The question of Marxism and the Christian Churches’ relations to Marxist regimes connects here. I support a Christian-Marxist dialogue. I have no doubt that we will be living in a world with Marxist regimes for as long as I am alive — and this despite their miserable record of failure — and thus we will have to find a way to live with them in peace while working for their liberation. The critical point I wish to raise is, again, at the conceptual level. It has to do with the “compatibility” of Christianity and Marxism that is now widely proclaimed, especially in Latin America. This may possibly be true if we are talking about Marx the sociologist. It is surely not true if we are talking about Marx the political philosopher. Marx’s materialism (even when modified by the writings of the “early” Marx) does not seem to me compatible with Christianity’s view of a transcendent source to human life. Marx’s view of the human, his view of the dynamics of social change, and the political “ethics” that Lenin drew out of Marxism all seem to me to be at cross- purposes with Christian understandings. It is worth noting that Leszek Kolakowski, the Polish philosopher who is perhaps the world’s leading historian of Marxist thought today, has come to a similar conclusion — and after many years as a convinced Marxist.

Finally, it seems to me that in our social thought and action, we have been too little attentive to empirical evidence, and too much devoted to abstract theory. This is especially true when we discuss political economy, here and abroad. Because of a predisposition to minimize the value of market economies, we have a tendency to miss what happens when state-centered economies go awry. Tanzania, which is still extolled by some religious leaders, is a case in point. The country is an economic basket case, and it doesn’t do very well by civil rights or political liberties either. Its leader, a devout Catholic, is undoubtedly a man who intends well. His policies, particularly the forced collectivization of agriculture, have turned a country that could be the breadbasket of East Africa into a beggar nation. What works, in cases like this and within a scheme of prior human rights, is surely more important than rigid adherence to theory.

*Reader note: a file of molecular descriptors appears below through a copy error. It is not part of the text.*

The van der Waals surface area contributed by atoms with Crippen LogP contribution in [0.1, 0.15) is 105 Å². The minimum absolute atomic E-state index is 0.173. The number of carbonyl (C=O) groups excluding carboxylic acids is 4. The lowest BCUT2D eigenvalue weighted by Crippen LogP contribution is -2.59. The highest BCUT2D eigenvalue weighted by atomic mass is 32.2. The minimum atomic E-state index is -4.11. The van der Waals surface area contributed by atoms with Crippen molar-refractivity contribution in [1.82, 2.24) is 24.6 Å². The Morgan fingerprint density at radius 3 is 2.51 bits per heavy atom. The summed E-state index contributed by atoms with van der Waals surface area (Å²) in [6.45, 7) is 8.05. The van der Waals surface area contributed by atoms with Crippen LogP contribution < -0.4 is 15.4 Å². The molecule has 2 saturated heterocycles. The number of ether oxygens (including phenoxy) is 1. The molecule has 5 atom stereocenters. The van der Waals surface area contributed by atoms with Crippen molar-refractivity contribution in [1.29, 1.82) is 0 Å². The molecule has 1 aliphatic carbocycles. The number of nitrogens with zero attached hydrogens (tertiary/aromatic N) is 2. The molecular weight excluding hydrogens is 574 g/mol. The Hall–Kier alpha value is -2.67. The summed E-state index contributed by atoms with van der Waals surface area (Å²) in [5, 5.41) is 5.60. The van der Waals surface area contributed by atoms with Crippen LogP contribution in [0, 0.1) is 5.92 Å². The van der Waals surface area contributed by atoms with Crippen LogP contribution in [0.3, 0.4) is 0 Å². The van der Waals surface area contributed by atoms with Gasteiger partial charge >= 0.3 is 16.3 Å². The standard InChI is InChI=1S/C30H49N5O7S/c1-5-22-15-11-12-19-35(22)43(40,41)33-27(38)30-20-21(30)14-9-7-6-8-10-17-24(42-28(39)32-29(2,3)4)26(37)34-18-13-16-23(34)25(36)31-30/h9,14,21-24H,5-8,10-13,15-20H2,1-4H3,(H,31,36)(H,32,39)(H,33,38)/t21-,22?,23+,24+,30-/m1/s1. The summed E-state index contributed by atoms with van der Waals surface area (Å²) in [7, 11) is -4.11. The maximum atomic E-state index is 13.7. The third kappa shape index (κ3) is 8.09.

IV. The root of these, and other, problems with the Church’s social witness is a point on which we all must examine conscience during these next forty days— and beyond. May I propose a question for all our examinations of conscience? Do we really believe in the truth of Christianity, or are we so unsure of that truth, so uncertain of our capacity to preach it in a “secularized” society, that we settle for making ourselves, and our faith, “useful?” And do we not do that, make ourselves “useful,” in terms drawn from one current of thought in the political culture, rather than from our own tradition? Who sets the agenda, the world or the Church? If we say that the world sets the agenda for the Church, I cannot see how we can maintain the integrity and independence of Christian social witness and Christian social action. The Church has its own agenda, whose concrete expressions in the public policy arena are to be worked out in a respectful dialogue with “the world.” But let us examine ourselves on this fundamental point; do we have a mature, humble confidence in our faith that allows us to articulate and act on a specifically ecclesial agenda? Or have we sold our souls for a mess of porridge?

V. Perhaps the best way to summarize all of this — and to bring it back to my earlier point about the re-shuffling of the deck (if I may be permitted the analogy while surrounded by so many distinguished Methodists) that is going on in the Christian Churches today — is to define myself briefly. I am a social conservative, a political liberal, and a Christian radical. Which means, on the social side, that I think the family, the neighborhood, the voluntary association, and other “mediating structures” are crucial to the formation of human society, and democratic policy, and deserve the active support of the Church. On the political side, it means that I favor the broadest possible scope for liberty, and the broadest possible inclusion of people in the political process — an agenda that, again, I would hope the Church would support. Finally, it means that my fundamental commitment is to God, and to Jesus Christ, and to a transcendent revelation that stands in judgment on all our works, theological and political, while at the same time calling us Home.

This is, perhaps, an odd mix. But I hope it is a faithful one.

George Weigel

By

George Weigel is a Distinguished Senior Fellow at the Ethics and Public Policy Center in Washington, D.C., and the author, most recently, of he Irony of Modern Catholic History: How the Church Rediscovered Itself and Challenged the Modern World to Reform (Basic Books, 2019).